October 15th, 2014
Recently I have been looking everywhere for information on uranium. There isn’t a lot to find but I found some that seemed reliable.
The Japan Health Physics Society gives the following description on their website:
“There is in average 1-10 g of naturally occurring uranium in 1 t of soil in Japan just like anywhere else in the world. 1 g of uranium being the equivalent of nearly 10.000 Bq, it means that there is about 10.000-100.000 Bq of uranium in 1 t of soil.”
If we follow this, there could be anything between 12.4 and 124 Bq of uranium-238 in 1 kg of soil in the world. And it would be perfectly natural. (Since 1g of uranium-238 has 12,444.8 Bq and Uranium-238 is the most common natural uranium isotope making up 99.284% of them.)
So in that case it isn’t surprising at all to find a total of 33 Bq/kg of uranium-238/235 in the soil in Japan, as they did in the joint soil survey of the Department of Energy and National Nuclear Security Administration (USA) carried out after the nuclear accident in Fukushima. Nor would it be a surprise that 60 Bq/kg of uranium-238 was found in the soil of the Canadian Embassy in Akasaka, Tokyo, reported in the Journal of Radioanalytical and Nuclear Chemistry (treated in ENENEWS on 22/3/2013).
The following two sources also say that there was between 2-29 Bq/kg in the soil of Japan anyway. One of the two is Professor Hiroaki Koide of the Kyoto University Research Reactor Institute who wrote in his dissertation published in 2004 that there was 29 Bq/kg of the uranium series in the soil in his institute.
The second is the Environmental Radiation Database of Nuclear Regulatory Agency who provides readings of uranium in the soil of Yokosuka city. They detected 2-13 Bq/kg on 01/09/2010 and 2-15 Bq/kg on 04/03/2011. So the reading of the joint DOE/NNSA survey for Yokosuka of a similar 13.4 Bq/kg shouldn’t be alarming at all?
Was I making a mistake saying that uranium was released by the accident at Fukushima Daiichi Nuclear Power Plant and was scattered over Eastern Japan? Is the US soil survey revealing nothing new?
I went back to their survey and the uranium readings. What’s new is that I calculated the total and ratios. And two very important things emerged out of this.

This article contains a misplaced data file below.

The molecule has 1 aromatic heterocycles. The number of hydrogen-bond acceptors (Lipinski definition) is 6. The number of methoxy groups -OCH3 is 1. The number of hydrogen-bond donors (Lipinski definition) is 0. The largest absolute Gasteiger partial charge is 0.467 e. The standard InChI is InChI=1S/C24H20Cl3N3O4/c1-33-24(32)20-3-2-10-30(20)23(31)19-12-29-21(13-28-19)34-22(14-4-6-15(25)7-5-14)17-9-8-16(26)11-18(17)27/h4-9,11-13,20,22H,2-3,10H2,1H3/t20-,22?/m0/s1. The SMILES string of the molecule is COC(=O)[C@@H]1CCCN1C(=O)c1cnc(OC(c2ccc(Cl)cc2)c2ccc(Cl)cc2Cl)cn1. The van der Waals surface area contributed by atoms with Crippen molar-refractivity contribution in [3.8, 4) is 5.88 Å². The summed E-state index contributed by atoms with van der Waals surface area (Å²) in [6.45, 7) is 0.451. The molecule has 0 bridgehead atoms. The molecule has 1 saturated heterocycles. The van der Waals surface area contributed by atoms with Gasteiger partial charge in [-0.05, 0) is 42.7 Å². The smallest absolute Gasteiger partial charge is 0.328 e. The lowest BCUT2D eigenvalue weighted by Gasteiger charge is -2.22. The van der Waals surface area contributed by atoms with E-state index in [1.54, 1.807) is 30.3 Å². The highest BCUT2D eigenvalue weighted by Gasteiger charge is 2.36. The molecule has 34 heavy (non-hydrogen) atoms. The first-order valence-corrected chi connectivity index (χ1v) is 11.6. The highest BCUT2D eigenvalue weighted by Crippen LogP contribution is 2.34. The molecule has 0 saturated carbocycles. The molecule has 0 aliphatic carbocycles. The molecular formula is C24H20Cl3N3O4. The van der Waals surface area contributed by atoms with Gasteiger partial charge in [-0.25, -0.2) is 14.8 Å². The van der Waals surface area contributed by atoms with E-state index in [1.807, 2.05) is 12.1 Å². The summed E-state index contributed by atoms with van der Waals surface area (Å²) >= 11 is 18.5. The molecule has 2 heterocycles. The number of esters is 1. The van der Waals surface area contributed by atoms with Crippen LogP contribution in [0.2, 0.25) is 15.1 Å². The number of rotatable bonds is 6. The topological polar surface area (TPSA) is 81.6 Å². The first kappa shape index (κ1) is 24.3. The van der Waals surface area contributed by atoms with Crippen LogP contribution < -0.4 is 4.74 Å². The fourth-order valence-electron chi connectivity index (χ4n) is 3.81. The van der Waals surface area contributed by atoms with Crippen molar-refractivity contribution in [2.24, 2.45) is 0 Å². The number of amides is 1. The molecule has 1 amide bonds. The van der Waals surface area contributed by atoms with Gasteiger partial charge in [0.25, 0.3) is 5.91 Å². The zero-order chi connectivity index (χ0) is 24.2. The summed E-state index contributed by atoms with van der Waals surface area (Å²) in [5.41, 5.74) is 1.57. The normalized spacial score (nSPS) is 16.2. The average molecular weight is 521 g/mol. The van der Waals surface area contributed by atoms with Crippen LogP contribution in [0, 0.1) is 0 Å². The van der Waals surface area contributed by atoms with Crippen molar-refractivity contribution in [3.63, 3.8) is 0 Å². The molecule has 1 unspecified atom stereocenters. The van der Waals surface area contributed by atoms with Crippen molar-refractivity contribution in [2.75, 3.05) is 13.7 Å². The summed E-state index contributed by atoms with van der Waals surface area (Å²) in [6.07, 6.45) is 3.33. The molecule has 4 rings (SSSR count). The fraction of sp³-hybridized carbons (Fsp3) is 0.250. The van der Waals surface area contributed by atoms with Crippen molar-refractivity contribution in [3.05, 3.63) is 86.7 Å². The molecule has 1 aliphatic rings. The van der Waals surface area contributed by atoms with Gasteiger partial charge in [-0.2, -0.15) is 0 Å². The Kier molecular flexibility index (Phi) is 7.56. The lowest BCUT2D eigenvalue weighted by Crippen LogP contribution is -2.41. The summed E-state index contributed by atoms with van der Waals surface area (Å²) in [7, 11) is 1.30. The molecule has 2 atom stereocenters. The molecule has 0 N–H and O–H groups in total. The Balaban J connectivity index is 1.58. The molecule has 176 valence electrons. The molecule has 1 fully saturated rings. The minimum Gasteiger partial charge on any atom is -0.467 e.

The first was the presence of uranium-232. Uranium-232 is an extremely rare nuclide. You don’t just find it in soil somewhere on earth. According to the web dictionary ATOMICA it is only produced as the concentrated uranium fuels are burnt in a light-water reactor. In other words it is a fission product. ATOMICA writes: “Uranium-232 is not a nuclide that can be included among naturally occurring ones. It has a short half-life and by producing highly radioactive daughter nuclides (Tl208 and Bi232) it builds up the dose rate of the reprocessed uranium, nearly tripling in 10 years”. How come that such a fission product is so prominent in the US survey?
The other thing that caught my attention was the ratio of uranium-235 over uranium-238. Japan Chemical Analysis Center describes in a report of uranium contents in soils of sea beds that the ratio of naturally occurring uranium is always found in a constant ratio, which is U235 / U238 = 0.0073 and that this ratio is used to tell whether there is more or less uranium in a sample than naturally. Now in the calculation above this ratio (⑦) is constant but at 0.046, more than tenfold of the natural ratio. This is because there was concentrated uranium-235 of nuclear fuels.
As much as the amount of uranium found in soil samples after the accident might seem natural on its own, the presence of uranium-232 and the ratio of U235 / U238 are nothing but the proof that these nuclides came from within a nuclear reactor or from spent fuels. Highly dangerous uranium was released and scattered, at least in the places where the surveys took place.
Finally, let me introduce you to a comment by an academic that was posted on Masataka Ota’s site. Masataka Ota is a councellor of the city of Yokohama.
“Unfortunately, the DOE/NNSA soil survey tells that uranium-232 fell all over the metropolitan area of Tokyo and contaminated the soil at about 70 Bq/kg. Uranium-232 can be found in a tiny amount in spent fuels. So parts of spent fuel rods came flying over as the reactors exploded. 70 Bq/kg… is the equivalent of over 4000 Bq/m2, which should be rated a radiation controlled area (by legal definition a radiation controlled area starts at 40.000 Bq/m2, however because the danger of alpha nuclides is 10 times more than that of beta and gamma ones, in practice an area is treated as a radiation controlled one starting from 4000 Bq/m2). People should move to the western part of Japan. No human can live in a radiation controlled area.”